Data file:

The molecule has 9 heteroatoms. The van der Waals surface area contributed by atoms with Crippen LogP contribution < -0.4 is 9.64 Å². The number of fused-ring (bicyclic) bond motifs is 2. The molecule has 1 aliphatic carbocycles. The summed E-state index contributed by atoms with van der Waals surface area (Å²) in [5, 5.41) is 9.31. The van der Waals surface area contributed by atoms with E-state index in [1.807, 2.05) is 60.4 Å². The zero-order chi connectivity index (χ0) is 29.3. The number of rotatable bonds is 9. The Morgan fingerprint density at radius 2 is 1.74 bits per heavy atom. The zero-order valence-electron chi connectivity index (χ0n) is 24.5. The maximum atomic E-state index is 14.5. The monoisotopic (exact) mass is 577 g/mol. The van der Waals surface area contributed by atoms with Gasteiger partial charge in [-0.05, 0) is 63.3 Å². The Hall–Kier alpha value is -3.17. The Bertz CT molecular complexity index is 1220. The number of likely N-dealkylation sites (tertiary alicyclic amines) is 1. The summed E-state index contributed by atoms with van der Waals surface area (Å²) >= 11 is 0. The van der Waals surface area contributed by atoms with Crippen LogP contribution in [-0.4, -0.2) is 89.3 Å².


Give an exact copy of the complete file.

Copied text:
The molecule has 9 heteroatoms. The van der Waals surface area contributed by atoms with Crippen LogP contribution < -0.4 is 9.64 Å². The number of fused-ring (bicyclic) bond motifs is 2. The molecule has 1 aliphatic carbocycles. The summed E-state index contributed by atoms with van der Waals surface area (Å²) in [5, 5.41) is 9.31. The van der Waals surface area contributed by atoms with E-state index in [1.807, 2.05) is 60.4 Å². The zero-order chi connectivity index (χ0) is 29.3. The number of rotatable bonds is 9. The Morgan fingerprint density at radius 2 is 1.74 bits per heavy atom. The zero-order valence-electron chi connectivity index (χ0n) is 24.5. The maximum atomic E-state index is 14.5. The monoisotopic (exact) mass is 577 g/mol. The van der Waals surface area contributed by atoms with Gasteiger partial charge in [-0.05, 0) is 63.3 Å². The Hall–Kier alpha value is -3.17. The Bertz CT molecular complexity index is 1220. The number of likely N-dealkylation sites (tertiary alicyclic amines) is 1. The summed E-state index contributed by atoms with van der Waals surface area (Å²) >= 11 is 0. The van der Waals surface area contributed by atoms with Crippen LogP contribution in [-0.4, -0.2) is 89.3 Å².